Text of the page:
29 March 2022

The Common Agricultural Policy (CAP) is a common policy for all EU countries. It is managed and funded at European level from the resources of the EU’s budget. Meant to support farmers and improve agricultural productivity, ensuring a stable supply of affordable food in the European Union. Although Belgium is yet to propose its CAP plans (one for Wallonia and one for Flanders), it is developing different measures in 2022 to safeguard rural community development and sustainable agricultural growth towards a more organic positive society

Belgian agricultural development in practice 

To support the transition towards a sustainable agriculture and keep in line with the European Green Deal goals, Belgium is going through a transition: both regions show ambitions to allocate more towards measures to support climate, biodiversity, environment and animal welfare.  

National strategic plans (NSP) are one of the main novelties of the reformed CAP, the EU’s massive farming subsidies programme, which will run from 2023 to 2027. Through these plans, EU countries detail how they will meet the needs of farmers and rural communities. When it comes to organic agriculture, Flanders and Wallonia each have seperate plans containings goals, projects and grants.  

The region’s different characters: organic overview 

In 2020, the success of organic farming is once again undeniable. All indicators confirm that the growth of the sector continues. 

Between 2019 and 2020, the number of organic farms increased yet again. Organic farming now accounts for 7.2% of the utilised agricultural area. 

  • Wallonia’s biological plan, Plan Bio 3030, is ambitious and aims for 30% organic farmland by 2030. Considering the European Green Deal’s goal only strives for 25%. 
  • That being said, Flanders’ Plan Bio 2018-2022 is ongoing and will soon be up for a review.  

Wallonia and Flanders: the lay of the land 

Walloon agriculture is characterised by its local character, certainly in contrast to Flemish agriculture, which is more export-oriented. 

Walloon agriculture is also strongly characterised by a well-developed organic farming sector. Due to the low level of urbanisation, there is more space available for organic farming in Wallonia than in Flanders.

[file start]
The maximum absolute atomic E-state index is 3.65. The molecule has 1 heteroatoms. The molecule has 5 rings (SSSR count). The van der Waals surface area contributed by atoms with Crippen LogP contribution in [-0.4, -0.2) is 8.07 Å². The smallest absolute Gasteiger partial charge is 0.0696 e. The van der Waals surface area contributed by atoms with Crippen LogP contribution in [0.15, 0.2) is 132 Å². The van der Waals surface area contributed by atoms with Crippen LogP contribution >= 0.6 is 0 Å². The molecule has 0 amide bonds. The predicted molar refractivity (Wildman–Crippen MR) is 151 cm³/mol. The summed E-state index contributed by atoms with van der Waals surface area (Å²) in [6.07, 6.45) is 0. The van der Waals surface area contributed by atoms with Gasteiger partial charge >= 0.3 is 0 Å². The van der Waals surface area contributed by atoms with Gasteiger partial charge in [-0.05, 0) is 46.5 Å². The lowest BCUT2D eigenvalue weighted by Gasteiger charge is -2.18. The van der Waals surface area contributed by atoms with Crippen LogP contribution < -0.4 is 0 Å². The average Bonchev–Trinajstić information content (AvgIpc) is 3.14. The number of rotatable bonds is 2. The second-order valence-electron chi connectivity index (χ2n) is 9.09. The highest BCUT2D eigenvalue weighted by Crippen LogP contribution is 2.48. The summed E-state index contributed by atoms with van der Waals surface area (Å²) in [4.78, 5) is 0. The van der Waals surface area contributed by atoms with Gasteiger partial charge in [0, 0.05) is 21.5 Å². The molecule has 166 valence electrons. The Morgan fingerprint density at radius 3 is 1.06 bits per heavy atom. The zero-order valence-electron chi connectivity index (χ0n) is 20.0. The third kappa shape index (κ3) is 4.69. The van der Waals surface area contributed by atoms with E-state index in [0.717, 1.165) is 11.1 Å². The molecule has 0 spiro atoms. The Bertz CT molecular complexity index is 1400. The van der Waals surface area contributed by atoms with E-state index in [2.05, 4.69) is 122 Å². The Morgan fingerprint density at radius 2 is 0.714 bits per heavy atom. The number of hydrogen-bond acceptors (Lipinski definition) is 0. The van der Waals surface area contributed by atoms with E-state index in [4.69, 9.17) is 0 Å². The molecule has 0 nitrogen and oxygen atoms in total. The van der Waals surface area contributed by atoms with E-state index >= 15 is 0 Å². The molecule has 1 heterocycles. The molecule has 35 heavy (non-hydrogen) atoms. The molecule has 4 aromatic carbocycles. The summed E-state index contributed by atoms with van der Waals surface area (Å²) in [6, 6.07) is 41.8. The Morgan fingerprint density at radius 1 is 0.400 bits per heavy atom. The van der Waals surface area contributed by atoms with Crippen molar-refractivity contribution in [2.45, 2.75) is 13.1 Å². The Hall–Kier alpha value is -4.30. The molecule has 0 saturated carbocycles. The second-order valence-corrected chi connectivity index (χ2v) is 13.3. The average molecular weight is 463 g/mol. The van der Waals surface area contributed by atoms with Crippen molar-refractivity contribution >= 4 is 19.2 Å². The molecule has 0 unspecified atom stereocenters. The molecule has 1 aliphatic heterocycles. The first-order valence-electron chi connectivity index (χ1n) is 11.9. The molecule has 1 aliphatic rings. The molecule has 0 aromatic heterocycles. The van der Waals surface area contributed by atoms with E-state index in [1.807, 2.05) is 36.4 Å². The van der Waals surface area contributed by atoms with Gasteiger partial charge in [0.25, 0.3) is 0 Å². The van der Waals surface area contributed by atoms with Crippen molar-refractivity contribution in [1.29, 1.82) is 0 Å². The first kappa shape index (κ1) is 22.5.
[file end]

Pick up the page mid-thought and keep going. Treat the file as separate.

In total, Wallonia accounts for 91% of the Belgian organic organic agriculture. Thus, the Belgian organic farming sector has become almost exclusively Walloon. 

That being said, both regions have open projects calling to invest. FI Group consultants, with the needed expertise and knowledge, offer guidance when it comes figuring out the right grants for your project. 

Flanders: New call for organic farming project proposals 

The Flemish Department of Agriculture and Fisheries launches a new call for project proposals for research on organic farming. The selected research projects will be financed with a budget of maximum 150,000 euros. The project proposals can be submitted until 31 May. 

Project proposals must address one of the following themes:  

  1. Robust organic production systems-primary production: a systems approach; 
  1. Solutions to extreme weather conditions in organic cropping systems by working on soil quality; 
  1. Controlling fungal diseases using agro-ecological practices from a systems approach; 
  1. Measures for less ammonia emissions in organic livestock farming from a systems approach. 

Projects can start at the earliest on 1 January 2023 and at the latest on 31 December 2023. The project duration is maximum three years. 

Wallonia: ongoing call on agriculture, biodiversity and climate 

AWAF focusees on the restoration of the bocage, development of biodiversity in tall orchards and agroforestry in Wallonia. 

  1. Reduce the risks linked to climate change” through the development of agro-forestry techniques in all their forms and the multiplication of carbon sinks within the agricultural space 
  1.  Reduce the erosion of wild and fruit biodiversity through the creation of more diversified agro-ecosystems and the improvement of the ecological network 
  1. Preserve cultivated and wild genetic resources and particularly the fruit heritage of Wallonia in anticipation of climate change and economic transitions. 

 This project call is ongoing from July 2021 until July 2024. 

Taking into account the current climate 

Because Europe is self-sufficient in many agricultural products, its food supply is not currently at risk – unlike in other parts of the world. But because the agricultural sector is a net importer of many products, it is vulnerable to the effects of war. 

In order to reduce the risks of war in Ukraine for the European agricultural sector, the European Commission is releasing an aid package of 500 million euro. On top of the current regional plans, 6.27 million euro of this is going towards Belgian farmers. 

FI Group has 20 years of experience and wants to support you in understanding and intercepting the available R&D+I opportunities. Our experts are at your disposal to analyse your project and to take the next steps together with you. 

Yvette Poumpalova 

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